Amrit ought to bear in mind, however, that an action in cases of discrimination ought to be brought within 3 months of the alleged occurrence of discrimination having first arisen.(see s.76(1) SDA 1975)

iv) Jenna’s Case

Pursuant to Part I, s.1(1) of the Disability Discrimination Act (‘DDA 1995′) 1995, a ‘disability’ is defined as being:

‘ ……….a physical or mental impairment which has a substantial and long-term adverse effect on his ability to carry out normal day-to-day activities.’

Further, Part II, s. 4 (2) (b) states that it is:

‘ …unlawful for an employer to discriminate against a disabled person whom he employs—

(b) in the opportunities which he affords him for promotion, a transfer, training or receiving any other benefit;’

Based on the above information, it would appear that Jenna has a prima facie case for discrimination against her employer, as a result of them not deciding not to award her a performance related bonus. This is due to the fact that her work is evidently impeded by her disability. However, according to s. 7(1) of the DDA 1995, companies with less than 20 employees are exempt from the provisions under Part II of the Act. Therefore, it needs to be ascertained whether or not Styles For All Ltd fall into this category. In addition, according to s.5(1), discrimination only occurs if:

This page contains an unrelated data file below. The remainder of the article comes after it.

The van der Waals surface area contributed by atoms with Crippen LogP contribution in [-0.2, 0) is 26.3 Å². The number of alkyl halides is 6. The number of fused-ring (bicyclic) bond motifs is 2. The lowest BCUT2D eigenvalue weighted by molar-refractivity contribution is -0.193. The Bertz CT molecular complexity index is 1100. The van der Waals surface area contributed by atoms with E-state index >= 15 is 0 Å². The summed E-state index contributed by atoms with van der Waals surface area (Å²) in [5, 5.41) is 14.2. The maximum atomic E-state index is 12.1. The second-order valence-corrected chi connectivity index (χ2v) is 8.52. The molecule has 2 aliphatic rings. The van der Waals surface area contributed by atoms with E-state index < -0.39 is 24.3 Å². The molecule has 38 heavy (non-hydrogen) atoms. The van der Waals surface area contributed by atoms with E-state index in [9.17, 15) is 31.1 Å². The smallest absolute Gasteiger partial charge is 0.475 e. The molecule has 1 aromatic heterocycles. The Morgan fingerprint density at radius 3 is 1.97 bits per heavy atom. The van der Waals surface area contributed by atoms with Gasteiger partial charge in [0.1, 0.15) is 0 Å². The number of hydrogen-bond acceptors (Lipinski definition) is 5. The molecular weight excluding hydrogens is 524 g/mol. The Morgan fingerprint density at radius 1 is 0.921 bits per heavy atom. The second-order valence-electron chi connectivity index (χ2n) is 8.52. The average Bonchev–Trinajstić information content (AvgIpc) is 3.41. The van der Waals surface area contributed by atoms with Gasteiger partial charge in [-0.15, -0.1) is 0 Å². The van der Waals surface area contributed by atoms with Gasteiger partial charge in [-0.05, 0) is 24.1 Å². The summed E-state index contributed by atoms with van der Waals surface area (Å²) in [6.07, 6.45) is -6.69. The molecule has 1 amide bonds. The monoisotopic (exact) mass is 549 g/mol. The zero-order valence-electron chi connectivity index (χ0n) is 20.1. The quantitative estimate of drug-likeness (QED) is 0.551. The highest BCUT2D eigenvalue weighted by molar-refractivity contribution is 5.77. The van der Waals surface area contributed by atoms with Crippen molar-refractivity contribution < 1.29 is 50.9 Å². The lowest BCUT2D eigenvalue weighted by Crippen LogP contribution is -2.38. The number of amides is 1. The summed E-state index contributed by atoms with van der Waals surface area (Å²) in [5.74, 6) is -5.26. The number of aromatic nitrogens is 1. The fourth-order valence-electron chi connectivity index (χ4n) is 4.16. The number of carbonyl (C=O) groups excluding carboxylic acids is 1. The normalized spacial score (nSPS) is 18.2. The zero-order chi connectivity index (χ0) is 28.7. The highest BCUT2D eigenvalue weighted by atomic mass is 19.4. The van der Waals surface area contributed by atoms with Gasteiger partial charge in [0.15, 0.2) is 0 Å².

‘(a) for a reason which relates to the disabled person’s disability, he treats him less favourably than he treats or would treat others to whom that reason does not or would not apply; and